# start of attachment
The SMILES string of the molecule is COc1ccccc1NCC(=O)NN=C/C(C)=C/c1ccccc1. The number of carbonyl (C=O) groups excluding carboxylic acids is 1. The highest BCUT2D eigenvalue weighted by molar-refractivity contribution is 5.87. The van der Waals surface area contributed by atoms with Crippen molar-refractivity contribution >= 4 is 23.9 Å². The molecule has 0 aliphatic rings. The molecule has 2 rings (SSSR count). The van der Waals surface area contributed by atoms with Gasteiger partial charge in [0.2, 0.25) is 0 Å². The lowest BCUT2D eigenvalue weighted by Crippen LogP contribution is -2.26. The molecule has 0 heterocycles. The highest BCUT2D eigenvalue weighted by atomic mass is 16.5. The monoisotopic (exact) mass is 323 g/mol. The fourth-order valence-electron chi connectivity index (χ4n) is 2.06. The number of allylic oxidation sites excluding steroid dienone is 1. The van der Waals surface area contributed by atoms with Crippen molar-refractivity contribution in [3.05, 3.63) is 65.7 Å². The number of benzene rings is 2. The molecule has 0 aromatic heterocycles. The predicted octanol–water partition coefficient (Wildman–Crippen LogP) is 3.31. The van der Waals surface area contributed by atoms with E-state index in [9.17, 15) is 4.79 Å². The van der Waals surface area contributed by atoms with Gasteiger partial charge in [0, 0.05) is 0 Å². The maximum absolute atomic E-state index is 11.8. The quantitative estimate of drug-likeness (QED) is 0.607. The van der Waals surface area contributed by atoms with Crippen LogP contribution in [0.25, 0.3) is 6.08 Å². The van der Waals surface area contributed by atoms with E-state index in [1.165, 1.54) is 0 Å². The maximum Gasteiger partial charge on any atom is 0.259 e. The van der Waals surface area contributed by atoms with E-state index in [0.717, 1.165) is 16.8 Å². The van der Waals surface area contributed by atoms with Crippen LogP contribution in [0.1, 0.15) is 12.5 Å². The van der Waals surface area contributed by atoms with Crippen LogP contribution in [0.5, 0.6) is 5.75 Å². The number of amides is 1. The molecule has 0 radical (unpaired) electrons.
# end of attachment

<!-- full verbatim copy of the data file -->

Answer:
The SMILES string of the molecule is COc1ccccc1NCC(=O)NN=C/C(C)=C/c1ccccc1. The number of carbonyl (C=O) groups excluding carboxylic acids is 1. The highest BCUT2D eigenvalue weighted by molar-refractivity contribution is 5.87. The van der Waals surface area contributed by atoms with Crippen molar-refractivity contribution >= 4 is 23.9 Å². The molecule has 0 aliphatic rings. The molecule has 2 rings (SSSR count). The van der Waals surface area contributed by atoms with Gasteiger partial charge in [0.2, 0.25) is 0 Å². The lowest BCUT2D eigenvalue weighted by Crippen LogP contribution is -2.26. The molecule has 0 heterocycles. The highest BCUT2D eigenvalue weighted by atomic mass is 16.5. The monoisotopic (exact) mass is 323 g/mol. The fourth-order valence-electron chi connectivity index (χ4n) is 2.06. The number of allylic oxidation sites excluding steroid dienone is 1. The van der Waals surface area contributed by atoms with Crippen molar-refractivity contribution in [3.05, 3.63) is 65.7 Å². The number of benzene rings is 2. The molecule has 0 aromatic heterocycles. The predicted octanol–water partition coefficient (Wildman–Crippen LogP) is 3.31. The van der Waals surface area contributed by atoms with E-state index in [9.17, 15) is 4.79 Å². The van der Waals surface area contributed by atoms with Gasteiger partial charge in [0, 0.05) is 0 Å². The maximum absolute atomic E-state index is 11.8. The quantitative estimate of drug-likeness (QED) is 0.607. The van der Waals surface area contributed by atoms with Crippen LogP contribution in [0.25, 0.3) is 6.08 Å². The van der Waals surface area contributed by atoms with E-state index in [1.165, 1.54) is 0 Å². The maximum Gasteiger partial charge on any atom is 0.259 e. The van der Waals surface area contributed by atoms with E-state index in [0.717, 1.165) is 16.8 Å². The van der Waals surface area contributed by atoms with Crippen LogP contribution in [0.1, 0.15) is 12.5 Å². The van der Waals surface area contributed by atoms with Crippen LogP contribution in [0.5, 0.6) is 5.75 Å². The number of amides is 1. The molecule has 0 radical (unpaired) electrons.